Through this unique perspective, we can learn how to better manage these emergent psychiatric crises and assessments, as well as provide better support to these patients through developing greater understanding, appreciation, and empathy.
In this article, the author provides us with tips and advice on assessing and handling patients with mental health issues in the ED, including how to be mindful of time, noise, delivery of our questions, and especially of our nonverbal behaviours.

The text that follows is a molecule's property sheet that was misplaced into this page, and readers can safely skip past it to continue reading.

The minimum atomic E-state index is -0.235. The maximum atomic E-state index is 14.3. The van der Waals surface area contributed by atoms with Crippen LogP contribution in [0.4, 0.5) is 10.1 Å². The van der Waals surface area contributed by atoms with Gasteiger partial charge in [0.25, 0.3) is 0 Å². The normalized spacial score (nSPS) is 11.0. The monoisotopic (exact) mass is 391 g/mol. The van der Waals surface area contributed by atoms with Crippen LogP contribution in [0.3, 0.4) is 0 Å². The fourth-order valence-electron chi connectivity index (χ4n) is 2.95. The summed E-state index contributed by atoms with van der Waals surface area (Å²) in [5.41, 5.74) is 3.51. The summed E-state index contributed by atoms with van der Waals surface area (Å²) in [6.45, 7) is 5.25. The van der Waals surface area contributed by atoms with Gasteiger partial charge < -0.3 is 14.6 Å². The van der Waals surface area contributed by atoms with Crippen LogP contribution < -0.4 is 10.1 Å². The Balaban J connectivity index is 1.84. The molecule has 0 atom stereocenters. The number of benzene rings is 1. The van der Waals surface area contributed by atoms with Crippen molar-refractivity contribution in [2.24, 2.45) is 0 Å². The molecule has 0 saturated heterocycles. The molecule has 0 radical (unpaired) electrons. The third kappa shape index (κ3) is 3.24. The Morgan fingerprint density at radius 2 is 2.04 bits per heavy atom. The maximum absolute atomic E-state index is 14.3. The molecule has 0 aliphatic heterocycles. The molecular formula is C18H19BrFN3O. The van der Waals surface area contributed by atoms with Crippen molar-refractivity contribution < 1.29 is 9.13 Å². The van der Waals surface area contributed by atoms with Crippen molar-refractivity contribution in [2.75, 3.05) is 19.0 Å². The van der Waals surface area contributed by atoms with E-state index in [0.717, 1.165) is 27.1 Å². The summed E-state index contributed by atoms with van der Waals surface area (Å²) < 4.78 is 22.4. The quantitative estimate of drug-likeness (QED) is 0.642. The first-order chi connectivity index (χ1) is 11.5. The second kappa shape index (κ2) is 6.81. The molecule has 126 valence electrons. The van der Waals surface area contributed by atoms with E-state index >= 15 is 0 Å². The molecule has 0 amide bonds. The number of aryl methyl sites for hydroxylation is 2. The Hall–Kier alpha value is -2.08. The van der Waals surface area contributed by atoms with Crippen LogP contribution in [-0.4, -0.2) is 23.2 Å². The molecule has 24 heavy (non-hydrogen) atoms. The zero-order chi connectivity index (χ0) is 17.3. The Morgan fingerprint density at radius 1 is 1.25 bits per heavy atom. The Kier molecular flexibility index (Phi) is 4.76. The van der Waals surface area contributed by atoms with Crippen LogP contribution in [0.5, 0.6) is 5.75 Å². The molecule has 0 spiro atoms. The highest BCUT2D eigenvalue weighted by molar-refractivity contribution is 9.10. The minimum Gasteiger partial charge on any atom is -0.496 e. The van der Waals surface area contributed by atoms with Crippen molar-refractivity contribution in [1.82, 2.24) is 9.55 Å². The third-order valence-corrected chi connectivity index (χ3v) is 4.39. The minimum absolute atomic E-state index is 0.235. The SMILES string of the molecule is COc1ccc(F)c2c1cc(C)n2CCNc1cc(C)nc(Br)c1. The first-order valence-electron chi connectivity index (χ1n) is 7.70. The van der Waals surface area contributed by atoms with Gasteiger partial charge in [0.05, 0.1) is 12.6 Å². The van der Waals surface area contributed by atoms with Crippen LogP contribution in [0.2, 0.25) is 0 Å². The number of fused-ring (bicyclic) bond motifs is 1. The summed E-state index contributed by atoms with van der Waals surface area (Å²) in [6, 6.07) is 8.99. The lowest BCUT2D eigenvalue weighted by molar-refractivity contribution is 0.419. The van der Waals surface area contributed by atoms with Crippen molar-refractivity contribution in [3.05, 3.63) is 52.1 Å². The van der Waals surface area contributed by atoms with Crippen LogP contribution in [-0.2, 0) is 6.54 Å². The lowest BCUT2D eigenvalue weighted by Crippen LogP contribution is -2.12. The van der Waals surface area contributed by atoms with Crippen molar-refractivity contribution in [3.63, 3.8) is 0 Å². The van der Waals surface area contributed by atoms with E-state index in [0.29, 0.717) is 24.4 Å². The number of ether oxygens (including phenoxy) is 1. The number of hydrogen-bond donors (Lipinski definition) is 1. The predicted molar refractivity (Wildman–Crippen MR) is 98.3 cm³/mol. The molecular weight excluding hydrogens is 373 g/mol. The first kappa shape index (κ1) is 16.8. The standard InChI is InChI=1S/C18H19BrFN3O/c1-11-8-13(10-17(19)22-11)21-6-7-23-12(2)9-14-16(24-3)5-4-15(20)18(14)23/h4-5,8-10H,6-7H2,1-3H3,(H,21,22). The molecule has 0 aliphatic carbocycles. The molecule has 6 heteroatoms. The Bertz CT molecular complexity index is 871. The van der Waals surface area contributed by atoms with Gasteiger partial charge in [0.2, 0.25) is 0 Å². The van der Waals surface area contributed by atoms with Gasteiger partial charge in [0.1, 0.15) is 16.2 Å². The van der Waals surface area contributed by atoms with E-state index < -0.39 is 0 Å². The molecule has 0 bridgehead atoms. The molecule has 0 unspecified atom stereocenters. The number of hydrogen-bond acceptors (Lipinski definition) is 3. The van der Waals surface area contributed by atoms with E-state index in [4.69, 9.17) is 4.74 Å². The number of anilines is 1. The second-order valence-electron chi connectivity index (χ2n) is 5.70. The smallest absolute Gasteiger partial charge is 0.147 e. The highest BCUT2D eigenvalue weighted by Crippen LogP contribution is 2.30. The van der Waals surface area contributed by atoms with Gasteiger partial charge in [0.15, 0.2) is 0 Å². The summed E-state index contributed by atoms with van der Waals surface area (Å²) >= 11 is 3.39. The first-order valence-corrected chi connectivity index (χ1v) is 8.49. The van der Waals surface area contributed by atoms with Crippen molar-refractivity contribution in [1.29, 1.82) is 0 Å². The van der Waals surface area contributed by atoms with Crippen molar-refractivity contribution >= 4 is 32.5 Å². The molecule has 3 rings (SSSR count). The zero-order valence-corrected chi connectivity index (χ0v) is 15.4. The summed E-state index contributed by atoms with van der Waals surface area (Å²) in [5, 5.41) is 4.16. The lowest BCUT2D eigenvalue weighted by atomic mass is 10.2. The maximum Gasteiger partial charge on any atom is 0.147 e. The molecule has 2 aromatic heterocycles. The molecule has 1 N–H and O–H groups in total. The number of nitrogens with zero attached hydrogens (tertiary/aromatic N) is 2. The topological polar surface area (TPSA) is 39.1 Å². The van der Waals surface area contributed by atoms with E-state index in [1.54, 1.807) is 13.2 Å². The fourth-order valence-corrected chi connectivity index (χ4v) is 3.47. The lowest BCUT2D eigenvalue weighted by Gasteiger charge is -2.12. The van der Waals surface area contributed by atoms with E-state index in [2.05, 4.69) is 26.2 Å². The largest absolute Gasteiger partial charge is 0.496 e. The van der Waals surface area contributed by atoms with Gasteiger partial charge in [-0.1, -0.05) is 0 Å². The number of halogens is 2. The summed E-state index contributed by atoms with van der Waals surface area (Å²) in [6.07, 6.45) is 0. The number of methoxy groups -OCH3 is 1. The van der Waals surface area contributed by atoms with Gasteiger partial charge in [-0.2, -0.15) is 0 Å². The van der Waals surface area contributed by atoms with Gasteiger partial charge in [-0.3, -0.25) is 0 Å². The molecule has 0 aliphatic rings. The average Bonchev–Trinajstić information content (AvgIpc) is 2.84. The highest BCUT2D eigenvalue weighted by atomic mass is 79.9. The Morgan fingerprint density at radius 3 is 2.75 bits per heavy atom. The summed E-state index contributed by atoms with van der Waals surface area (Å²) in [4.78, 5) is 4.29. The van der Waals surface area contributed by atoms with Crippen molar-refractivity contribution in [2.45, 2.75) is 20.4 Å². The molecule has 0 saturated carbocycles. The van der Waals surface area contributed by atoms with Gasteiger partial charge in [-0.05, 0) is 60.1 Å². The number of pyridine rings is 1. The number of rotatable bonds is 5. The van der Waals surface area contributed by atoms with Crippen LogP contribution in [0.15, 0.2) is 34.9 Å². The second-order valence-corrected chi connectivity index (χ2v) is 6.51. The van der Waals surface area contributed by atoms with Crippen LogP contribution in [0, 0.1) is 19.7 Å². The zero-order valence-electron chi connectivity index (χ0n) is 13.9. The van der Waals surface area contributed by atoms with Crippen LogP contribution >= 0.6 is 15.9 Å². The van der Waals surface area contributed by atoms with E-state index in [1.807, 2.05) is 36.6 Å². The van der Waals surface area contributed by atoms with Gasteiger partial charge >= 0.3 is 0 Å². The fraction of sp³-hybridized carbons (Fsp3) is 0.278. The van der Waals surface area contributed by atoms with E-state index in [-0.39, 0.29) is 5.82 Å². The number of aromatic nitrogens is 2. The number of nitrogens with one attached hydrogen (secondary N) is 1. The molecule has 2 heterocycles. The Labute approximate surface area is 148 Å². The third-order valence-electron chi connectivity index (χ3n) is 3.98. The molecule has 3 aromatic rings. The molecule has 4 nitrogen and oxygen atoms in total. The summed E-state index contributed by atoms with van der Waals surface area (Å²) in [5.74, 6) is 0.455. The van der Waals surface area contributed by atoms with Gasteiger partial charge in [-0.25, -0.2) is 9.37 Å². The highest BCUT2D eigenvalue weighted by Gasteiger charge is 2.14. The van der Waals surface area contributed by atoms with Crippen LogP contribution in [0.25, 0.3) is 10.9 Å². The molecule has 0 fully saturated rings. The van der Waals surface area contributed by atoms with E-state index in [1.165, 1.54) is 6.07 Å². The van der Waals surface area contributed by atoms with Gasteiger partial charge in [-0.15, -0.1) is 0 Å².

"You find my thinking jumbled and confused, the quantity and register of my speech is fluctuating wildly. But I’m also hyper-attentive to language, as anyone would be in a high stakes situation (was that “talk to” or “torture”?). In an idle moment a nurse at the foot of my bed has concluded an anecdote with a hearty “I could have killed him,” and perhaps she thought that was boring or inaudible, but I heard it. And I thought you wanted me to hear it, that it was in the script. (Just as I’m sure you wanted me to hear the sounds of pain just the other side of that curtain.) Because for now, you and I differ about what we think this building, this institution, is for.
In such a state, someone like me may seem beyond reassurance. But you can help—there are ways you can avoid reinforcing my fears ..."